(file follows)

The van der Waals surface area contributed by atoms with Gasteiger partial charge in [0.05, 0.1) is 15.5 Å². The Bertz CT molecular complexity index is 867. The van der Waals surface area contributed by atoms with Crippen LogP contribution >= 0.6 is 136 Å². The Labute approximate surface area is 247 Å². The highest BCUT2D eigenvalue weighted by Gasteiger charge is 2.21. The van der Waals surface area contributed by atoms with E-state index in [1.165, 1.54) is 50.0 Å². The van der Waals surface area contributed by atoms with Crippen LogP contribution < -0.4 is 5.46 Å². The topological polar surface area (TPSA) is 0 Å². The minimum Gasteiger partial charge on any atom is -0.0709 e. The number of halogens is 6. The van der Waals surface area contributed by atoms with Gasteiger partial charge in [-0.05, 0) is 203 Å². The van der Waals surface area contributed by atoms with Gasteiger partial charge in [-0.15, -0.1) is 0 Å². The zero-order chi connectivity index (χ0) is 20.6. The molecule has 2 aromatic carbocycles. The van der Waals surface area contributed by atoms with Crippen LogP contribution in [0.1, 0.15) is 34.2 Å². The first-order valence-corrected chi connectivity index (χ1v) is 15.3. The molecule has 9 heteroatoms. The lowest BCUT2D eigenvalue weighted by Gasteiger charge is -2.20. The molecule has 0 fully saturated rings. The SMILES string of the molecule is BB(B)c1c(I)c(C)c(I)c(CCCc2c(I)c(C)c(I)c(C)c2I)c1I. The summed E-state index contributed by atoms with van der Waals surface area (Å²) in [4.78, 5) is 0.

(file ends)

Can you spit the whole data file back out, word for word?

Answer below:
The van der Waals surface area contributed by atoms with Gasteiger partial charge in [0.05, 0.1) is 15.5 Å². The Bertz CT molecular complexity index is 867. The van der Waals surface area contributed by atoms with Crippen LogP contribution >= 0.6 is 136 Å². The Labute approximate surface area is 247 Å². The highest BCUT2D eigenvalue weighted by Gasteiger charge is 2.21. The van der Waals surface area contributed by atoms with E-state index in [1.165, 1.54) is 50.0 Å². The van der Waals surface area contributed by atoms with Crippen LogP contribution < -0.4 is 5.46 Å². The topological polar surface area (TPSA) is 0 Å². The minimum Gasteiger partial charge on any atom is -0.0709 e. The number of halogens is 6. The van der Waals surface area contributed by atoms with Gasteiger partial charge in [-0.05, 0) is 203 Å². The van der Waals surface area contributed by atoms with Gasteiger partial charge in [-0.15, -0.1) is 0 Å². The zero-order chi connectivity index (χ0) is 20.6. The molecule has 2 aromatic carbocycles. The van der Waals surface area contributed by atoms with Crippen LogP contribution in [0.1, 0.15) is 34.2 Å². The first-order valence-corrected chi connectivity index (χ1v) is 15.3. The molecule has 9 heteroatoms. The lowest BCUT2D eigenvalue weighted by Gasteiger charge is -2.20. The molecule has 0 fully saturated rings. The SMILES string of the molecule is BB(B)c1c(I)c(C)c(I)c(CCCc2c(I)c(C)c(I)c(C)c2I)c1I. The summed E-state index contributed by atoms with van der Waals surface area (Å²) in [4.78, 5) is 0.